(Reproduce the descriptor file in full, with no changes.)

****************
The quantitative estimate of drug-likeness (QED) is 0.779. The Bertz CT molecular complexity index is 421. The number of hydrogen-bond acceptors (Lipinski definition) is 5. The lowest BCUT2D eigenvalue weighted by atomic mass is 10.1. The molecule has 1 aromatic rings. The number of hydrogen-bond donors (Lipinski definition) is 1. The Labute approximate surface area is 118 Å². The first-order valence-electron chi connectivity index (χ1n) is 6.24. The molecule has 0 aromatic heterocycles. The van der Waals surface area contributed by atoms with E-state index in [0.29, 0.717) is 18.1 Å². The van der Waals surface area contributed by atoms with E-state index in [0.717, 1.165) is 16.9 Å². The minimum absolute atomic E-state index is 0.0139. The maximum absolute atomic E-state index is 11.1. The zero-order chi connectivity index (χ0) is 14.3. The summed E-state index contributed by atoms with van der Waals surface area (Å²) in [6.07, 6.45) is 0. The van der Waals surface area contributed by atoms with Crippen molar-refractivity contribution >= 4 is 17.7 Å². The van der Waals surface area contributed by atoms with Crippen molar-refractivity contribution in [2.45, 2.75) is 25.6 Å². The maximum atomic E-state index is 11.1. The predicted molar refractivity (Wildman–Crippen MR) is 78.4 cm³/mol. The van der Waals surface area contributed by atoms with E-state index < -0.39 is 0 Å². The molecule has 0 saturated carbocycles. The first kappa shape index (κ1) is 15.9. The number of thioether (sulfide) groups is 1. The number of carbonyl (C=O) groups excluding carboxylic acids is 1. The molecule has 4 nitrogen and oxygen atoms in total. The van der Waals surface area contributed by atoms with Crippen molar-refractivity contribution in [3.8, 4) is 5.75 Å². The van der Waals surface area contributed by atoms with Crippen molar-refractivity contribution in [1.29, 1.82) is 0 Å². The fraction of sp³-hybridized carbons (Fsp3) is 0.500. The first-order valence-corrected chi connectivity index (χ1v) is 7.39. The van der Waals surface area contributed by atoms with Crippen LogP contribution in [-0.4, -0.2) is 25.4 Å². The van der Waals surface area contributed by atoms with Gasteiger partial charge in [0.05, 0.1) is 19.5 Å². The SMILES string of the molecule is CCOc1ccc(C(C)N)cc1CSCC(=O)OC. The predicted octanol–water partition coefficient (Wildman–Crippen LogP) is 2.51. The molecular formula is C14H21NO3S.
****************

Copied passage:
The quantitative estimate of drug-likeness (QED) is 0.779. The Bertz CT molecular complexity index is 421. The number of hydrogen-bond acceptors (Lipinski definition) is 5. The lowest BCUT2D eigenvalue weighted by atomic mass is 10.1. The molecule has 1 aromatic rings. The number of hydrogen-bond donors (Lipinski definition) is 1. The Labute approximate surface area is 118 Å². The first-order valence-electron chi connectivity index (χ1n) is 6.24. The molecule has 0 aromatic heterocycles. The van der Waals surface area contributed by atoms with E-state index in [0.29, 0.717) is 18.1 Å². The van der Waals surface area contributed by atoms with E-state index in [0.717, 1.165) is 16.9 Å². The minimum absolute atomic E-state index is 0.0139. The maximum absolute atomic E-state index is 11.1. The zero-order chi connectivity index (χ0) is 14.3. The summed E-state index contributed by atoms with van der Waals surface area (Å²) in [6.07, 6.45) is 0. The van der Waals surface area contributed by atoms with Crippen molar-refractivity contribution >= 4 is 17.7 Å². The van der Waals surface area contributed by atoms with Crippen molar-refractivity contribution in [2.45, 2.75) is 25.6 Å². The maximum atomic E-state index is 11.1. The predicted molar refractivity (Wildman–Crippen MR) is 78.4 cm³/mol. The van der Waals surface area contributed by atoms with E-state index < -0.39 is 0 Å². The molecule has 0 saturated carbocycles. The first kappa shape index (κ1) is 15.9. The number of thioether (sulfide) groups is 1. The number of carbonyl (C=O) groups excluding carboxylic acids is 1. The molecule has 4 nitrogen and oxygen atoms in total. The van der Waals surface area contributed by atoms with Crippen molar-refractivity contribution in [3.8, 4) is 5.75 Å². The van der Waals surface area contributed by atoms with Crippen molar-refractivity contribution in [1.29, 1.82) is 0 Å². The fraction of sp³-hybridized carbons (Fsp3) is 0.500. The first-order valence-corrected chi connectivity index (χ1v) is 7.39. The van der Waals surface area contributed by atoms with Crippen LogP contribution in [-0.4, -0.2) is 25.4 Å². The van der Waals surface area contributed by atoms with Gasteiger partial charge in [0.05, 0.1) is 19.5 Å². The SMILES string of the molecule is CCOc1ccc(C(C)N)cc1CSCC(=O)OC. The predicted octanol–water partition coefficient (Wildman–Crippen LogP) is 2.51. The molecular formula is C14H21NO3S.